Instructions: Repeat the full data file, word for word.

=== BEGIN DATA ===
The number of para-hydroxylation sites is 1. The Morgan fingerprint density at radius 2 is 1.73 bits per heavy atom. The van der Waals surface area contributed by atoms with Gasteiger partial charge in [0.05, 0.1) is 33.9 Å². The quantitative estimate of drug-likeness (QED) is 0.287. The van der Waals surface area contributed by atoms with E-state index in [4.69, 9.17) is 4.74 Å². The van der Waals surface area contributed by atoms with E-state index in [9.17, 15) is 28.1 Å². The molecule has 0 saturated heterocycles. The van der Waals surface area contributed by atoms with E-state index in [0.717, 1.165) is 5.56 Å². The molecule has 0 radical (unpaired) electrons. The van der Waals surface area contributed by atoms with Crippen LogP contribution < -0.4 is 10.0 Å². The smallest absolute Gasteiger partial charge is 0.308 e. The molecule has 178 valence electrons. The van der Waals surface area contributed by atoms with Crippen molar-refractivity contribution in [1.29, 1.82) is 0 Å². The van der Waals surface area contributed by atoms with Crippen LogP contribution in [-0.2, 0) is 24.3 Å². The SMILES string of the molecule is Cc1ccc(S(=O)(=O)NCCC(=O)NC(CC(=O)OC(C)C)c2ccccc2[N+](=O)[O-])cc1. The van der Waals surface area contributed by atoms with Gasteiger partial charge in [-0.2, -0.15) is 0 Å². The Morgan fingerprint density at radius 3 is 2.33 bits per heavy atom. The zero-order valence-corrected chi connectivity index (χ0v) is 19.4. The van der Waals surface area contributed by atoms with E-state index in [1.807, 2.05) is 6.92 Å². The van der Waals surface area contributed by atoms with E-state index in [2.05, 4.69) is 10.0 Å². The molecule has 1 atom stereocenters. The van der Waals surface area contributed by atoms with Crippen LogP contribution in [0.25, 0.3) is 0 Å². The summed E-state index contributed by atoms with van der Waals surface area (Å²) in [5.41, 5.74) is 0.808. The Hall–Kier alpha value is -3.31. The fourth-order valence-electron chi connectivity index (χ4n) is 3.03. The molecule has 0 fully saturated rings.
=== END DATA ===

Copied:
The number of para-hydroxylation sites is 1. The Morgan fingerprint density at radius 2 is 1.73 bits per heavy atom. The van der Waals surface area contributed by atoms with Gasteiger partial charge in [0.05, 0.1) is 33.9 Å². The quantitative estimate of drug-likeness (QED) is 0.287. The van der Waals surface area contributed by atoms with E-state index in [4.69, 9.17) is 4.74 Å². The van der Waals surface area contributed by atoms with E-state index in [9.17, 15) is 28.1 Å². The molecule has 0 saturated heterocycles. The van der Waals surface area contributed by atoms with E-state index in [0.717, 1.165) is 5.56 Å². The molecule has 0 radical (unpaired) electrons. The van der Waals surface area contributed by atoms with Crippen LogP contribution < -0.4 is 10.0 Å². The smallest absolute Gasteiger partial charge is 0.308 e. The molecule has 178 valence electrons. The van der Waals surface area contributed by atoms with Crippen molar-refractivity contribution in [1.29, 1.82) is 0 Å². The van der Waals surface area contributed by atoms with Crippen LogP contribution in [-0.2, 0) is 24.3 Å². The SMILES string of the molecule is Cc1ccc(S(=O)(=O)NCCC(=O)NC(CC(=O)OC(C)C)c2ccccc2[N+](=O)[O-])cc1. The van der Waals surface area contributed by atoms with Gasteiger partial charge in [-0.2, -0.15) is 0 Å². The Morgan fingerprint density at radius 3 is 2.33 bits per heavy atom. The zero-order valence-corrected chi connectivity index (χ0v) is 19.4. The van der Waals surface area contributed by atoms with E-state index in [1.807, 2.05) is 6.92 Å². The van der Waals surface area contributed by atoms with E-state index in [2.05, 4.69) is 10.0 Å². The molecule has 1 atom stereocenters. The van der Waals surface area contributed by atoms with Crippen LogP contribution in [0.25, 0.3) is 0 Å². The summed E-state index contributed by atoms with van der Waals surface area (Å²) in [5.41, 5.74) is 0.808. The Hall–Kier alpha value is -3.31. The fourth-order valence-electron chi connectivity index (χ4n) is 3.03. The molecule has 0 fully saturated rings.